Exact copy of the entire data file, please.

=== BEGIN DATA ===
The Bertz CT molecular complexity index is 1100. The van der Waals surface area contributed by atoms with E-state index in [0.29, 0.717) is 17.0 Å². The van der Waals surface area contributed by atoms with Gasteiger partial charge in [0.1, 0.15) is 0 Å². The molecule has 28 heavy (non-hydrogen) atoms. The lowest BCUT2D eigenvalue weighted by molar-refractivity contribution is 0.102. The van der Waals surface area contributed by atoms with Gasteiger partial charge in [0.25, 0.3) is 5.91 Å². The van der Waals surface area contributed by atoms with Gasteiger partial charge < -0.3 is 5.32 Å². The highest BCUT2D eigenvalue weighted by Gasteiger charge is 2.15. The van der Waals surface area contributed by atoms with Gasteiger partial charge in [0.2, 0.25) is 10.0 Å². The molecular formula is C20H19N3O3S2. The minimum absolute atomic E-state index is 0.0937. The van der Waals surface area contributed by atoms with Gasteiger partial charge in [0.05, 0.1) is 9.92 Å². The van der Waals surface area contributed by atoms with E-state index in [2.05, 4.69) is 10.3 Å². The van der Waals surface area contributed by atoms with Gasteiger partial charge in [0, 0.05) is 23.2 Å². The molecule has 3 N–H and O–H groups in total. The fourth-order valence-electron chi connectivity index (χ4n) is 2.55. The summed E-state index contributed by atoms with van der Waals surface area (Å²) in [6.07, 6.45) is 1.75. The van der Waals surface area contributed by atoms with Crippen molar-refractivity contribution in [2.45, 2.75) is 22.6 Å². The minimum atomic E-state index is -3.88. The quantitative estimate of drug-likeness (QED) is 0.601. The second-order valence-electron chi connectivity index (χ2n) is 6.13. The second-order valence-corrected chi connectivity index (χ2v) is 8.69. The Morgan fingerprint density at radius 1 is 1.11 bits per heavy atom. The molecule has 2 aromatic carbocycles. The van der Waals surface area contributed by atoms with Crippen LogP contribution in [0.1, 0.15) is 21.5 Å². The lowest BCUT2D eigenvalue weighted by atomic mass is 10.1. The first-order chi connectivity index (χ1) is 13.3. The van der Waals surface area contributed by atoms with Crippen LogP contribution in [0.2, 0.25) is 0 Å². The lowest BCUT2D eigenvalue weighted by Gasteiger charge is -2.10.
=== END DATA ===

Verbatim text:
The Bertz CT molecular complexity index is 1100. The van der Waals surface area contributed by atoms with E-state index in [0.29, 0.717) is 17.0 Å². The van der Waals surface area contributed by atoms with Gasteiger partial charge in [0.1, 0.15) is 0 Å². The molecule has 28 heavy (non-hydrogen) atoms. The lowest BCUT2D eigenvalue weighted by molar-refractivity contribution is 0.102. The van der Waals surface area contributed by atoms with Gasteiger partial charge in [0.25, 0.3) is 5.91 Å². The van der Waals surface area contributed by atoms with Gasteiger partial charge < -0.3 is 5.32 Å². The highest BCUT2D eigenvalue weighted by Gasteiger charge is 2.15. The van der Waals surface area contributed by atoms with Gasteiger partial charge in [0.2, 0.25) is 10.0 Å². The molecular formula is C20H19N3O3S2. The minimum absolute atomic E-state index is 0.0937. The van der Waals surface area contributed by atoms with Gasteiger partial charge in [0.05, 0.1) is 9.92 Å². The van der Waals surface area contributed by atoms with E-state index in [2.05, 4.69) is 10.3 Å². The van der Waals surface area contributed by atoms with Gasteiger partial charge in [0, 0.05) is 23.2 Å². The molecule has 3 N–H and O–H groups in total. The fourth-order valence-electron chi connectivity index (χ4n) is 2.55. The summed E-state index contributed by atoms with van der Waals surface area (Å²) in [6.07, 6.45) is 1.75. The van der Waals surface area contributed by atoms with Crippen molar-refractivity contribution in [2.45, 2.75) is 22.6 Å². The minimum atomic E-state index is -3.88. The quantitative estimate of drug-likeness (QED) is 0.601. The second-order valence-electron chi connectivity index (χ2n) is 6.13. The second-order valence-corrected chi connectivity index (χ2v) is 8.69. The Morgan fingerprint density at radius 1 is 1.11 bits per heavy atom. The molecule has 2 aromatic carbocycles. The van der Waals surface area contributed by atoms with Crippen LogP contribution in [0.1, 0.15) is 21.5 Å². The lowest BCUT2D eigenvalue weighted by atomic mass is 10.1. The first-order chi connectivity index (χ1) is 13.3. The van der Waals surface area contributed by atoms with Crippen LogP contribution in [0.2, 0.25) is 0 Å². The lowest BCUT2D eigenvalue weighted by Gasteiger charge is -2.10.